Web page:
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When it comes to patient safety and comfort, innovation is not only radial - it's radical

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At the Finley Hospital Cardiac Catheterization Lab a new procedure is quietly changing the way surgeons treat the cardiac patients. For heart-catheterization procedures in the United States, cardiologists traditionally access the heart at the groin. While highly successful, this approach has drawbacks: it leaves the patient relatively immobile for several hours following the surgery, and it includes a very small but measurable complication risk. Currently, 95 percent of all such procedures are performed the traditional way.

Dr. Tauseef Khan, M.D., founder of the Finley Heart and Vascular Center, is leading an innovative approach. Radial access is a procedure that achieves the same diagnostic results as traditional cardiac catheterizations. Although it requires specialized equipment and training for the surgeon, the most noticeable difference is the patient experience. The surgical process involves the patient's hand being placed in a special arm board. The arm is cleansed at the wrist's radial artery site. After receiving local anesthesia, a tiny micropuncture needle is inserted. Through a process called fluoroscopic guidance - a common imaging technique used by physicians to obtain real-time moving images of the patient's internal structures - the catheter wire is advanced into the heart. The actual procedure is otherwise very similar to a traditional catheterization using the femoral approach.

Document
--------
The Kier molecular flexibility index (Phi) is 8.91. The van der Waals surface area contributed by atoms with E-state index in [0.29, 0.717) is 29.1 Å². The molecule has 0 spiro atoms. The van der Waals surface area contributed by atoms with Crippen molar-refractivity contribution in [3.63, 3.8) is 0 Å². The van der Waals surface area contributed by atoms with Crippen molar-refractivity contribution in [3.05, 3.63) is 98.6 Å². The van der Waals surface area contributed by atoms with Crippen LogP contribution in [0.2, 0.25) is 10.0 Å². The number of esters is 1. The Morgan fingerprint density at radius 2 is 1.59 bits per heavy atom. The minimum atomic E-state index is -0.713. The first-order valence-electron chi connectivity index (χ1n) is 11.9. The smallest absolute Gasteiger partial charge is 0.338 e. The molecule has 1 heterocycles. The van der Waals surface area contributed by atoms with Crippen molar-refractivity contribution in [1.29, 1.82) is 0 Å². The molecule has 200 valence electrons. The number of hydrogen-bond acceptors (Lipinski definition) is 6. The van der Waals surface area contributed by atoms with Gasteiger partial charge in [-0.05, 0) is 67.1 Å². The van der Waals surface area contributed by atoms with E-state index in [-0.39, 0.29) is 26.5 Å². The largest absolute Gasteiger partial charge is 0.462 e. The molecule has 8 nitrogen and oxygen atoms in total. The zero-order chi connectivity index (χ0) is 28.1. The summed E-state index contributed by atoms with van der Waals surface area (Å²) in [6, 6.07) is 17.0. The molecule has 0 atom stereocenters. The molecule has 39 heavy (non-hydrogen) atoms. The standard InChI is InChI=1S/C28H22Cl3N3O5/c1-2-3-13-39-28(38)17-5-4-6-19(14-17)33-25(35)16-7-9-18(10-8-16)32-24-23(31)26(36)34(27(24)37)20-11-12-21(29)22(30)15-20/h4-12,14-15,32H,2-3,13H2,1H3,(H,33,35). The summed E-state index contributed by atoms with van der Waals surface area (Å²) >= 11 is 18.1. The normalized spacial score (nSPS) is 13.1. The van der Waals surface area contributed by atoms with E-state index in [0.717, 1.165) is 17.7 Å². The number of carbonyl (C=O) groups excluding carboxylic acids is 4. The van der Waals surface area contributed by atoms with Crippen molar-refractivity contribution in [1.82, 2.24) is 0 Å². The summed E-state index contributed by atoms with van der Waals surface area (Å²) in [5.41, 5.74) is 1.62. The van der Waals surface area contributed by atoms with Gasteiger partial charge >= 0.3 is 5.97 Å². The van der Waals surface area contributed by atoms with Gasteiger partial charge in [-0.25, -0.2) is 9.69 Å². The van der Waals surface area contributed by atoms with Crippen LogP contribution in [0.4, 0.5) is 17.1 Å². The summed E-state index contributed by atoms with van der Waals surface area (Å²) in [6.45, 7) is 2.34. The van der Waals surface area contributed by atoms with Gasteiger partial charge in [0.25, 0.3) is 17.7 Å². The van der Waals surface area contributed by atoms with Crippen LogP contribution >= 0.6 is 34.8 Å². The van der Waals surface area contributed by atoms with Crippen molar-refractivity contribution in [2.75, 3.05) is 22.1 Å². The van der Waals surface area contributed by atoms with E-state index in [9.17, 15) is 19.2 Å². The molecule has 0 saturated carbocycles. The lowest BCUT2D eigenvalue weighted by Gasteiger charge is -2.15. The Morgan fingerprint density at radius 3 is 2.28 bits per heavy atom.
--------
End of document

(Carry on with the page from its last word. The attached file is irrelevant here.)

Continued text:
Khan says, "Typically with a diagnostic procedure performed from the femoral route, patients are in bed at least three to four, maybe five hours. They have some immobility and cannot move around. With the radial-artery technique, patients are able to get off the procedure table and up out of bed sooner. They are able to go back to their room and sit up in a chair. They can use their other hand to eat with. If they need to go to the washroom, they can. Those are clear advantages."

Khan estimates that within the next two to three years, a majority of heart-access procedures will be done using the new method. Following results of Duke Clinical Research Institute's groundbreaking Radial Versus Femoral Access (RIVAL) trials, it has been determined that radial access results in significantly fewer complaints about pain or recovery time, and does not require higher amounts of contrast dye compared to femoral access. In addition, Khan notes a reduction in bleeding-related complications using the new method.

Although the technique has been recognized for about a decade, only recently has the availability of specialized equipment made it possible. The new procedure does not have any higher equipment costs than the traditional way, and as it becomes more widely used, patients are specifically requesting radial access.